Abstract

Widespread linkage disequilibrium and incomplete annotation of cell-to-cell state variation represent substantial challenges to elucidating mechanisms of trait-associated genetic variation. Here we perform genetic fine-mapping for blood cell traits in the UK Biobank to identify putative causal variants. These variants are enriched in genes encoding proteins in trait-relevant biological pathways and in accessible chromatin of hematopoietic progenitors. For regulatory variants, we explore patterns of developmental enhancer activity, predict molecular mechanisms, and identify likely target genes. In several instances, we localize multiple independent variants to the same regulatory element or gene. We further observe that variants with pleiotropic effects preferentially act in common progenitor populations to direct the production of distinct lineages. Finally, we leverage fine-mapped variants in conjunction with continuous epigenomic annotations to identify trait–cell type enrichments within closely related populations and in single cells. Our study provides a comprehensive framework for single-variant and single-cell analyses of genetic associations.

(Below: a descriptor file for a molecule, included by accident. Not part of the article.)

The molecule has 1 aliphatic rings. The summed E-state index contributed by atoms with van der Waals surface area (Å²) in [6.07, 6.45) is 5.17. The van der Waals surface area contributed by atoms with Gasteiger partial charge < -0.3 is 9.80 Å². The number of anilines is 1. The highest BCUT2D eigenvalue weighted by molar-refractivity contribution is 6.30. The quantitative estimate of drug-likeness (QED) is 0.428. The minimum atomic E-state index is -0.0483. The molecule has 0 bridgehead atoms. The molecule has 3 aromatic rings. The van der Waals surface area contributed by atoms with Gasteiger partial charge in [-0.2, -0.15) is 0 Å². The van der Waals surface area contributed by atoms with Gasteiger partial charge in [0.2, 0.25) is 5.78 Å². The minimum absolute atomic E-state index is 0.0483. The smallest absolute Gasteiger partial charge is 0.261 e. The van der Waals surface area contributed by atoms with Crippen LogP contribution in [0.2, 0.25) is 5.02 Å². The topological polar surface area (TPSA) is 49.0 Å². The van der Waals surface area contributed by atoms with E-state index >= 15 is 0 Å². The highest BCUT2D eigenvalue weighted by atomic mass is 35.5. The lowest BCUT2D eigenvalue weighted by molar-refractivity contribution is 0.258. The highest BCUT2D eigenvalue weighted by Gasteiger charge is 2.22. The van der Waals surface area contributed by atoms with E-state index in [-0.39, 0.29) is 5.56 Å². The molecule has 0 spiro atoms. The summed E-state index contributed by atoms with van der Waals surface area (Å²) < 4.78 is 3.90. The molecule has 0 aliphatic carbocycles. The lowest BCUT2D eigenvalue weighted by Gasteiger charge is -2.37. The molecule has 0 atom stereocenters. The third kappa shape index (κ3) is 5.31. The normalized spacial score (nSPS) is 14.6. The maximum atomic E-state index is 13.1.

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Code availability

g-chromVAR is available as an open-source R package distributed freely at http://caleblareau.github.io/gchromVAR. All code required to reproduce the results discussed herein has been made available at http://github.com/caleblareau/singlecell_bloodtraits.

Data availability

All processed data are available on GitHub (https://github.com/caleblareau/singlecell_bloodtraits/). ATAC-seq profiles are available from the Gene Expression Omnibus (GEO) under accession GSE119453 and from the Sequence Read Archive (SRA) under accession PRJNA491478.

Additional information

Publisher’s note: Springer Nature remains neutral with regard to jurisdictional claims in published maps and institutional affiliations.

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Acknowledgements

We thank members of the Sankaran, Buenrostro, and Finucane laboratories for their helpful discussions. This work was supported by National Institutes of Health (NIH) grants R01 DK103794 and R33 HL120791 (to V.G.S.), by the New York Stem Cell Foundation (NYSCF; to V.G.S.), and by the Harvard Society and Broad Institute Fellows programs (to J.D.B.). J.C.U. is supported by an NIH training grant (5T32 GM007226-43). C.A.L. is supported by an NIH predoctoral fellowship (F31 CA232670). E.L.B. is supported by the Howard Hughes Medical Institute Medical Research Fellows Program. V.G.S. is supported as an NYSCF-Robertson Investigator. This research was conducted by using the UK Biobank resource under projects 11898 and 31063.